Plan ahead to make sure this absence from the Schengen area doesn’t fall at a time when you want to be in Italy. 

However, remember that you are always counting back the last 180 days, so if you have not exhausted the 90-day limit over the past six months, you will not have to leave the Schengen area until that’s the case. 

READER QUESTION: Can Brits stay more than 90 days in the EU if they have a European spouse?

When that happens, know that 90 full days outside of the Schengen area and Italy will give you a new period of 90 days.

This means that if you start your 90-day period during the summer in Italy, it will mean that the six-month window will end in winter, and you won’t be able to enter the Schengen zone for the next three months.

For many Brits in this situation it will mean spending the coldest, darkest and wettest months of the year back in ‘Blighty’, which is often exactly what they don’t want.

In order to enjoy warmer winters in Italy and mild summers in the UK, try to avoid starting your 180-day Schengen window in summer and wait instead until at least October or November to enjoy three months of winter sunshine for the following six months.

Can you split your time in Italy into several trips?

Over a period of 180 days, you can spend four three-week holidays (22.5 days each) in Italy, and alternate it with three-week periods in the UK or outside the Schengen Area.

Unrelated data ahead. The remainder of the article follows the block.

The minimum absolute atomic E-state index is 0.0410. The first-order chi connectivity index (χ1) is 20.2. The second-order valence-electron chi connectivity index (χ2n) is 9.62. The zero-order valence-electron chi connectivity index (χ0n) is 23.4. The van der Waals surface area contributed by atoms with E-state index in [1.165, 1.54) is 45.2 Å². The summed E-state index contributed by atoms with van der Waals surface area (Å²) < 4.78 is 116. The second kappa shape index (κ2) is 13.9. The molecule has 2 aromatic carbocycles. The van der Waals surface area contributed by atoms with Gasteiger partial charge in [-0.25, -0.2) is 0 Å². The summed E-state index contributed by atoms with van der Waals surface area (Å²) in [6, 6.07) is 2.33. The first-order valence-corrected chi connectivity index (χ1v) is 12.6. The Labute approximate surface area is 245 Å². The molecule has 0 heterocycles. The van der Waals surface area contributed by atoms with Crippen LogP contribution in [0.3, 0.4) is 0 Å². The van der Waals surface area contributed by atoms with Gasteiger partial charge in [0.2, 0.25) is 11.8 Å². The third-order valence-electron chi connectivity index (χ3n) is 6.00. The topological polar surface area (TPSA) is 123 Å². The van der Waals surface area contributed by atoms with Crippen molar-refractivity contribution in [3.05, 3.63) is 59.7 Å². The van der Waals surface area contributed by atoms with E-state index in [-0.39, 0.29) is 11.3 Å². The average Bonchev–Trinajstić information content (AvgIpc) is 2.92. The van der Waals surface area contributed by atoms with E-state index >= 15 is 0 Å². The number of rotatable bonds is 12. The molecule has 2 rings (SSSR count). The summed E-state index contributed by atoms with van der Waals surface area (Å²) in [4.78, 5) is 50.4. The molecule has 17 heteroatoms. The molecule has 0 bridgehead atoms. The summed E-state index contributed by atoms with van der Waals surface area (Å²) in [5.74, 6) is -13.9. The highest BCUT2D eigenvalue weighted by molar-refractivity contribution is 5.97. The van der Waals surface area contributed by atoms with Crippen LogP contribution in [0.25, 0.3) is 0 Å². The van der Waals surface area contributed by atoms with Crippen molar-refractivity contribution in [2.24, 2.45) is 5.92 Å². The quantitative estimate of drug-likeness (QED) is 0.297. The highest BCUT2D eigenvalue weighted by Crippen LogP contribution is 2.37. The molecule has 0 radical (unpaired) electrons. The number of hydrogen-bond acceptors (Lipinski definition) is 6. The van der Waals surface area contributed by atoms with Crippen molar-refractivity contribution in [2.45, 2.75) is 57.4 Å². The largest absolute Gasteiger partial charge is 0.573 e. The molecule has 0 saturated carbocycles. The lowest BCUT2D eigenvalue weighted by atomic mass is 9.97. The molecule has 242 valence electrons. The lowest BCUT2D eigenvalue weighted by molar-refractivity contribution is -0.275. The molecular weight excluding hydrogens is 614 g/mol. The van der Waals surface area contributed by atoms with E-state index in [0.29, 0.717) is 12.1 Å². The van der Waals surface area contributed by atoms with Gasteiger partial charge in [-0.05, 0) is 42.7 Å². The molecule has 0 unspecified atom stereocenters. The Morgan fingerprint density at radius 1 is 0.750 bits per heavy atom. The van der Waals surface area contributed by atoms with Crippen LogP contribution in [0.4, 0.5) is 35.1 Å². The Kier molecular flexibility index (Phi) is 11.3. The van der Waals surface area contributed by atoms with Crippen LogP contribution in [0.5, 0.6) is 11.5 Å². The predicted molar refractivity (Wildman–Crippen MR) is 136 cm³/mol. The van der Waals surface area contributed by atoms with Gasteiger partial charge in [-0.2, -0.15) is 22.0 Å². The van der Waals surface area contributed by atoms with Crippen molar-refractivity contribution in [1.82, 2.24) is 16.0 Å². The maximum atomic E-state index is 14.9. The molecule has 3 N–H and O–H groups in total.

You can also break the three months you have available into six-week periods. For example, if you arrive at the beginning of November in Italy, spend six weeks there till the middle of December, then return to the UK to spend Christmas and New Year in the UK,then go back to Italy in the middle of January until the end of February.

Explained: What Brits need to know about visas for Italy after Brexit

The UK’s Covid-19 travel restrictions and testing requirements mean this isn’t as affordable or practical at the moment, but in normal times there are countless low-cost airlines operating between both countries to make it a feasible option. 

This way you’ll be able to spread out your time in Italy over a six-month period. 

It’s worth highlighting that time spent in other Schengen countries counts towards the total number of days, so factor this in if you’re planning on travelling around Europe. 

If you have to leave Italy but you don’t want to return to the UK, there’s also the option of spending some time in other countries outside of the Schengen area. 

What happens if you overstay?

Needless to say, overstaying your time in Italy is not a good idea. There is no clear mention in Italian government sources regarding fines, deportations or travel bans from the Schengen area for overstayers, but the likelihood of there being a record of this is high. 

If you are caught over-staying your allocated 90 days you can end up with an ‘overstay’ flag on your passport which can make it difficult to enter any other country, not just Italy, and is likely to make any future attempts at getting visas or residency a lot more difficult.

Is there a way I can stay in Italy longer than 90 days?

After the end of the Brexit transition period, British citizens now require a long-stay visa in order to legally spend more than 90 days in 180 in Italy.

Requirements and fees vary depending on the type of visa you need to apply for.